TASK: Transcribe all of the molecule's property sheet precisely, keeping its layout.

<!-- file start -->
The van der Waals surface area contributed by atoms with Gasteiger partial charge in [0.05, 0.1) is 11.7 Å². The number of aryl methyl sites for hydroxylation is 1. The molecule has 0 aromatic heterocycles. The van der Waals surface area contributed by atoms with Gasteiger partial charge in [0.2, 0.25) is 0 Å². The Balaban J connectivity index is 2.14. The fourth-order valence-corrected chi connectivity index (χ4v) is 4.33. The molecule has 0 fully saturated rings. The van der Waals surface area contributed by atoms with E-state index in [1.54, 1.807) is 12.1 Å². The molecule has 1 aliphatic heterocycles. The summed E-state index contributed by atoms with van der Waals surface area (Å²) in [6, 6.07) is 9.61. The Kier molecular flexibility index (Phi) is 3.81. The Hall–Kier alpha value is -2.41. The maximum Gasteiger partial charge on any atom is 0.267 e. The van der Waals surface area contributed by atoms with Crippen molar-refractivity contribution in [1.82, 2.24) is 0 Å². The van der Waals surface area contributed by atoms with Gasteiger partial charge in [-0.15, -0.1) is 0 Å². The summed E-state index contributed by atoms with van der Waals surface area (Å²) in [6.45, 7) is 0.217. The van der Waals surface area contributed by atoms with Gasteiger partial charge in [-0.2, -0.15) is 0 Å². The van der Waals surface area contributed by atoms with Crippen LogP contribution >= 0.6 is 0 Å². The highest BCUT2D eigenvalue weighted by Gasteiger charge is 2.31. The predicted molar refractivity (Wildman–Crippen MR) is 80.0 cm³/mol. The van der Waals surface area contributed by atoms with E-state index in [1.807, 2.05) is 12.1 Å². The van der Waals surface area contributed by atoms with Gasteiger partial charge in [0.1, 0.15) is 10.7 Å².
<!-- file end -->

The van der Waals surface area contributed by atoms with Gasteiger partial charge in [0.05, 0.1) is 11.7 Å². The number of aryl methyl sites for hydroxylation is 1. The molecule has 0 aromatic heterocycles. The van der Waals surface area contributed by atoms with Gasteiger partial charge in [0.2, 0.25) is 0 Å². The Balaban J connectivity index is 2.14. The fourth-order valence-corrected chi connectivity index (χ4v) is 4.33. The molecule has 0 fully saturated rings. The van der Waals surface area contributed by atoms with E-state index in [1.54, 1.807) is 12.1 Å². The molecule has 1 aliphatic heterocycles. The summed E-state index contributed by atoms with van der Waals surface area (Å²) in [6, 6.07) is 9.61. The Kier molecular flexibility index (Phi) is 3.81. The Hall–Kier alpha value is -2.41. The maximum Gasteiger partial charge on any atom is 0.267 e. The van der Waals surface area contributed by atoms with Crippen molar-refractivity contribution in [1.82, 2.24) is 0 Å². The van der Waals surface area contributed by atoms with Gasteiger partial charge in [-0.15, -0.1) is 0 Å². The summed E-state index contributed by atoms with van der Waals surface area (Å²) in [6.45, 7) is 0.217. The van der Waals surface area contributed by atoms with Gasteiger partial charge in [-0.2, -0.15) is 0 Å². The van der Waals surface area contributed by atoms with Crippen LogP contribution >= 0.6 is 0 Å². The highest BCUT2D eigenvalue weighted by Gasteiger charge is 2.31. The predicted molar refractivity (Wildman–Crippen MR) is 80.0 cm³/mol. The van der Waals surface area contributed by atoms with E-state index in [1.807, 2.05) is 12.1 Å². The van der Waals surface area contributed by atoms with Gasteiger partial charge in [0.1, 0.15) is 10.7 Å².